What the Nye County candidates had to say during the mayoral debate
In what were supposed to be debates with their main opponents in the election, Nye County Assessor Sheree Stringer and candidate for Treasurer Raelyn Powers ended up answering questions and answers during the candidates’ debates held at the Bob Ruud Community Center on April 21. Wayne “Boomer” Buck, nominee for Assessor, and John Prudhont, nominee for Treasurer, were not present.
The discussions were moderated by former Nye County Republican Central Committee Chairman Joe Burdzinski. Deanna O’Donnell of local TV station KPVM was the questioner. Nearly 150 people came to hear not only the nominees for Assessor and Treasurer, but also the nominees for District 5 Commissioner and Nye County Attorney.
Powers cited 30 years of experience in accounting and three years in operations management in the treasurer’s office as well as having been a manager at Payday Loans when asked about his experience.
As for her leadership style, she enjoys educating and guiding her staff while having fun. And she believes that ethics and honesty go hand in hand.
Some of the duties of the Treasurer’s Office include issuing 60,000 tax bills, making payments to vendors, tracking grants, and distributing. On investments, she said most of her experience has been in the private sector, but if elected she would look at current investments and see if they could be put to better use.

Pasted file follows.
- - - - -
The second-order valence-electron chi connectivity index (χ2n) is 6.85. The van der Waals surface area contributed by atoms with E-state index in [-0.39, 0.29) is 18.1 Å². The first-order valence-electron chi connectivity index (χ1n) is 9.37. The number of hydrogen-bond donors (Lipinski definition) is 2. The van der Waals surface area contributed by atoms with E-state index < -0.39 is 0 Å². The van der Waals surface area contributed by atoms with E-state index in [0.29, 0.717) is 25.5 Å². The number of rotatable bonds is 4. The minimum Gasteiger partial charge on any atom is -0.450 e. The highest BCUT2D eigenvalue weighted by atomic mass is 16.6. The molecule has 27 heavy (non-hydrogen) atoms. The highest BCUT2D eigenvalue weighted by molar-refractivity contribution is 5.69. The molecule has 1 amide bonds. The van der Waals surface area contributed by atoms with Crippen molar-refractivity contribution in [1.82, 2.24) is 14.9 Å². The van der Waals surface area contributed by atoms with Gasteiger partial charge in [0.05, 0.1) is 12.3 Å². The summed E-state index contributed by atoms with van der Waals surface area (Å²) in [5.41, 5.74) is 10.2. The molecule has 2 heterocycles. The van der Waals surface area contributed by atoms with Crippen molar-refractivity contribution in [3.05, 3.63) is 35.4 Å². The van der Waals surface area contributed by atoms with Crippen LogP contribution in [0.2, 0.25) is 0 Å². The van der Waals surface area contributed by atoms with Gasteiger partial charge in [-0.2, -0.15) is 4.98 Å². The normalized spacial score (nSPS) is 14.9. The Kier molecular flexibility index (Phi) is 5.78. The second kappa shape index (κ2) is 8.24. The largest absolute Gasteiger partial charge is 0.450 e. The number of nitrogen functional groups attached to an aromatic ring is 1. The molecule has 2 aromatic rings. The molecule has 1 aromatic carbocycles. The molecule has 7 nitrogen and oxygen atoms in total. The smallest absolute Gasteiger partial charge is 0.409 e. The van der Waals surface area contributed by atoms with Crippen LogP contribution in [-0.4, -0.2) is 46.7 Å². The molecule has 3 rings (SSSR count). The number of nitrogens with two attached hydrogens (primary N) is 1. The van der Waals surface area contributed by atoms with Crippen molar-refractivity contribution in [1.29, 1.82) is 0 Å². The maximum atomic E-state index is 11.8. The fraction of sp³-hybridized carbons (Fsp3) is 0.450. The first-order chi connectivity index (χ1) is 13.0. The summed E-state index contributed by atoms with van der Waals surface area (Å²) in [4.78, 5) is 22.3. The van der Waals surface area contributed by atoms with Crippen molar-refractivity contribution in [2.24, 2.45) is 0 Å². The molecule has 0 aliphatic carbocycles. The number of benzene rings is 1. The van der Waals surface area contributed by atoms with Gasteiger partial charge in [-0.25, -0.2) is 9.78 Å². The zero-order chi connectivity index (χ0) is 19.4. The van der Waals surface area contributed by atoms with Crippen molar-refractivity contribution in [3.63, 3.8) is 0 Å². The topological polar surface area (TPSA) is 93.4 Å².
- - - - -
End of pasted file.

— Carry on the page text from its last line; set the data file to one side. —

His goals are to continue the process of streamlining the office, returning to live county property auctions, ensuring all office staff learn all areas of the office, and providing a safe environment filled with communication and respect. She swore that under her watch, the county would never again be on budget watch.
When asked if she was currently on furlough, Powers responded by saying that the employees’ union prevented her firing and that she was on furlough pending an investigation by human resources. She stressed that she had not been fired.
Stringer is seeking a third term as Nye County Assessor. She worked at the local Bank of America for 11 years, joined the appraiser’s office in 2003 and was elected an appraiser in 2015.
She listed her office’s duties as appraisals on county properties, working with the treasurer’s office and dealing with the public about changes to their appraisals. His office also does demos on its internet system, meets with local realtors, and works with veterans and the DAV. to ensure veterans know their rights and benefits.
She said any homeowner whose assessment has changed is entitled to a second assessment. She reminded everyone that much of her duties are mandated by the State Department of Taxation and Nevada’s revised statutes.
Asked about her management style, Stringer said she’s not a micromanager and, in fact, brags about her 14 employees. She has an open door policy and leads by example, being in the office from 7 a.m. to 5:30 p.m. Monday through Thursday.
Her goal, if elected, is to make the software system more user-friendly. She concluded by asking voters to grant her a third term and suggested that if they didn’t, they go to the clerk’s office to ask about homesteading.
Debates between candidates for County Council Districts 1 and 4 and Assembly District 36 will be held April 28 at 5 p.m. at the Bob Ruud Community Center.
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